After listening to the reports of the Bhuj earthquake disaster in the Gujurat District of India. I could not help but feel enraged at the tremendous and unnecessary loss of life. All too often people were killed due to shoddy construction of the buildings that they occupied. As with the recent disaster in Turkey, lack of proper reinforcement and substandard building materials commonly contributed to the structural collapses.
The statistics for Bhuj are staggering. 17,000 people are dead with another 600,000 homeless. Many more have yet to die from starvation or disease as the region goes through economic collapse. As usual, the International community is pouring money and assistance into the area. Sadly, a significant chunk of this aid will disappear into the pockets of corrupt administrators, officials and the contractors involved in the reconstruction. The thought that whatever is rebuilt will again be constructed to the same negligent and substandard levels is inconceivable yet inevitable.
For those who are unfamiliar with the Indian economy, it remains on of the most corrupt in the entire world. Mexico pales in comparison to the outdated and graft riddled economic infrastructure that the Subcontinent is saddled with. Like a millstone around the population’s neck, the featherbedding and bribery drag down any progress that the country tries to make.
I speak from personal experience in this matter. Not long ago I was involved in an attempt to start a manufacturing facility in Shimla, a city in the Shogi district of India. The regulations governing the importation of equipment and supplies literally strangle any effort at establishing new business. A prime example is the ferocious duty that must be paid on used equipment that is brought into the country. The tax approaches something on the order of 50% of the material’s value. The result is that, more often than not, companies are forced to bring in brand new capital equipment that is frequently left behind when the maze of bureaucratic regulations render the venture stillborn.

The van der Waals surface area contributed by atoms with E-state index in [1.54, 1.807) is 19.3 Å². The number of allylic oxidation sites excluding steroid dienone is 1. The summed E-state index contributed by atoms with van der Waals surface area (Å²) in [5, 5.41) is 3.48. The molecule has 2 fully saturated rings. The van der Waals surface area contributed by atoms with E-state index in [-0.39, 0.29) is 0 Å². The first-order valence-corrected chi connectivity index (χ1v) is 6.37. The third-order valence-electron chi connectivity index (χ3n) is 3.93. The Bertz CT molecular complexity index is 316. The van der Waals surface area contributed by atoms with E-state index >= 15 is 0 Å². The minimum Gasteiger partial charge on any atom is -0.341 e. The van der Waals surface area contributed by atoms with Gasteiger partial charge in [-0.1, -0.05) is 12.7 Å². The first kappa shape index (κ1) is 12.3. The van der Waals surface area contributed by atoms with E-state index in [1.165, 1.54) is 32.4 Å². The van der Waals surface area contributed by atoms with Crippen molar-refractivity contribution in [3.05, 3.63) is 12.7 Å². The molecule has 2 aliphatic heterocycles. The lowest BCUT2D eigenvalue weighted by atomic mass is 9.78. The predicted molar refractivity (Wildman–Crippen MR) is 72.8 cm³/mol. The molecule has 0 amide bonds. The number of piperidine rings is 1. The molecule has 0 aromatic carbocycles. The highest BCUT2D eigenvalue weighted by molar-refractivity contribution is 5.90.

My recent correspondence with tiggrl of these boards only serves to confirm these lingering impressions. I cannot help but wish that there was some way to avoid a repetition of the Bhuj disaster when the next earthquake strikes the region. To that end I propose some solutions, for example:[ul]
[li]Construe large scale corruption as “Crimes Against Humanity” that are prosecutable in International criminal courts.[/li]
As the world’s political landscape increasingly tends away from large-scale warfare the International criminal court must readdress itself to other massive crimes against humanity. The vast scale of corruption in undeveloped countries often constitutes a form of mass murder when shortcomings in construction and oversight are bribed out of existence. Similar enforcement for criminal acts in the construction of large-scale pipelines, bridges or other structures that are capable of significant impact upon human life or the environment should qualify for these provisions as well.
[li]** Tie foreign monetary assistance to strict code adherence during reconstruction.[/li]